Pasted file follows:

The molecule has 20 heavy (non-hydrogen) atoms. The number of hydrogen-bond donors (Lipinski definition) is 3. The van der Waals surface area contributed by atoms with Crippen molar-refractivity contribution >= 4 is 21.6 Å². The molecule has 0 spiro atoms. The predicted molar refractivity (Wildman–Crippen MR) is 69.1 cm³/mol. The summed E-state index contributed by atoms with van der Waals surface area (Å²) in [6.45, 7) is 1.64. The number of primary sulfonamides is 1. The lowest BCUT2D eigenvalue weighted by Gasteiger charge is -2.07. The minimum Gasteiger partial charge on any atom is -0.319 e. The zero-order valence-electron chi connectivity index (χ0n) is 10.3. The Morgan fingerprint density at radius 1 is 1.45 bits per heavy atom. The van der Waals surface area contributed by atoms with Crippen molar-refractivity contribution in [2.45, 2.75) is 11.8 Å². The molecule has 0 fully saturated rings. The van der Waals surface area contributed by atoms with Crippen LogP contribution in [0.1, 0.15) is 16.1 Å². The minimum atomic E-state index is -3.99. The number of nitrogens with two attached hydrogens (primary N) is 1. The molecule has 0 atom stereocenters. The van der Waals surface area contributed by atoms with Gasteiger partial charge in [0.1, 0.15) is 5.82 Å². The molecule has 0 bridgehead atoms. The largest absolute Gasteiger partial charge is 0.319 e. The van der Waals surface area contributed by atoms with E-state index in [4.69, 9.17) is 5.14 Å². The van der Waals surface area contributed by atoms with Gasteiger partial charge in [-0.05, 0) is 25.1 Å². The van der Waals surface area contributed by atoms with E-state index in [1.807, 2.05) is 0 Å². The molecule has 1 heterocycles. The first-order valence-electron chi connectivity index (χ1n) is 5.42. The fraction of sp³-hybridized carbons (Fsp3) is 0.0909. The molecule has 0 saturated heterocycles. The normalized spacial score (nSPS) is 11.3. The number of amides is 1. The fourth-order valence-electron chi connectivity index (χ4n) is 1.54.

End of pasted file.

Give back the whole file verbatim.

The molecule has 20 heavy (non-hydrogen) atoms. The number of hydrogen-bond donors (Lipinski definition) is 3. The van der Waals surface area contributed by atoms with Crippen molar-refractivity contribution >= 4 is 21.6 Å². The molecule has 0 spiro atoms. The predicted molar refractivity (Wildman–Crippen MR) is 69.1 cm³/mol. The summed E-state index contributed by atoms with van der Waals surface area (Å²) in [6.45, 7) is 1.64. The number of primary sulfonamides is 1. The lowest BCUT2D eigenvalue weighted by Gasteiger charge is -2.07. The minimum Gasteiger partial charge on any atom is -0.319 e. The zero-order valence-electron chi connectivity index (χ0n) is 10.3. The Morgan fingerprint density at radius 1 is 1.45 bits per heavy atom. The van der Waals surface area contributed by atoms with Crippen molar-refractivity contribution in [2.45, 2.75) is 11.8 Å². The molecule has 0 fully saturated rings. The van der Waals surface area contributed by atoms with Crippen LogP contribution in [0.1, 0.15) is 16.1 Å². The minimum atomic E-state index is -3.99. The number of nitrogens with two attached hydrogens (primary N) is 1. The molecule has 0 atom stereocenters. The van der Waals surface area contributed by atoms with Gasteiger partial charge in [0.1, 0.15) is 5.82 Å². The molecule has 0 bridgehead atoms. The largest absolute Gasteiger partial charge is 0.319 e. The van der Waals surface area contributed by atoms with E-state index in [4.69, 9.17) is 5.14 Å². The van der Waals surface area contributed by atoms with Gasteiger partial charge in [-0.05, 0) is 25.1 Å². The van der Waals surface area contributed by atoms with E-state index in [1.807, 2.05) is 0 Å². The molecule has 1 heterocycles. The first-order valence-electron chi connectivity index (χ1n) is 5.42. The fraction of sp³-hybridized carbons (Fsp3) is 0.0909. The molecule has 0 saturated heterocycles. The normalized spacial score (nSPS) is 11.3. The number of amides is 1. The fourth-order valence-electron chi connectivity index (χ4n) is 1.54.